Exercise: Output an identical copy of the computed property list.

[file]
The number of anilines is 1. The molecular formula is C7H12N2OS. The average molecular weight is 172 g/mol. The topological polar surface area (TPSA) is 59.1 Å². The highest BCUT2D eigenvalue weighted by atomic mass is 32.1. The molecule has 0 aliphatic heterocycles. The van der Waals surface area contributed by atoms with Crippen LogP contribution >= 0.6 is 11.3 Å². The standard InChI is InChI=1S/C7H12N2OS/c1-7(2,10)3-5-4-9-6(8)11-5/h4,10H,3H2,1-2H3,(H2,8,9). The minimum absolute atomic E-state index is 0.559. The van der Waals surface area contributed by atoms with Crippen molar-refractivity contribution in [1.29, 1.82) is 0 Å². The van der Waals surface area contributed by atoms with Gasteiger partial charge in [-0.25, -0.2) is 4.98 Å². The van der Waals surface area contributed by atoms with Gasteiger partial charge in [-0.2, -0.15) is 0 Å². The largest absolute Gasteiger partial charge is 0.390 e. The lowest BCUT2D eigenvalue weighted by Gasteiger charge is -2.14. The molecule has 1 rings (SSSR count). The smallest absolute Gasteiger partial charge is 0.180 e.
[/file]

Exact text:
The number of anilines is 1. The molecular formula is C7H12N2OS. The average molecular weight is 172 g/mol. The topological polar surface area (TPSA) is 59.1 Å². The highest BCUT2D eigenvalue weighted by atomic mass is 32.1. The molecule has 0 aliphatic heterocycles. The van der Waals surface area contributed by atoms with Crippen LogP contribution >= 0.6 is 11.3 Å². The standard InChI is InChI=1S/C7H12N2OS/c1-7(2,10)3-5-4-9-6(8)11-5/h4,10H,3H2,1-2H3,(H2,8,9). The minimum absolute atomic E-state index is 0.559. The van der Waals surface area contributed by atoms with Crippen molar-refractivity contribution in [1.29, 1.82) is 0 Å². The van der Waals surface area contributed by atoms with Gasteiger partial charge in [-0.25, -0.2) is 4.98 Å². The van der Waals surface area contributed by atoms with Gasteiger partial charge in [-0.2, -0.15) is 0 Å². The largest absolute Gasteiger partial charge is 0.390 e. The lowest BCUT2D eigenvalue weighted by Gasteiger charge is -2.14. The molecule has 1 rings (SSSR count). The smallest absolute Gasteiger partial charge is 0.180 e.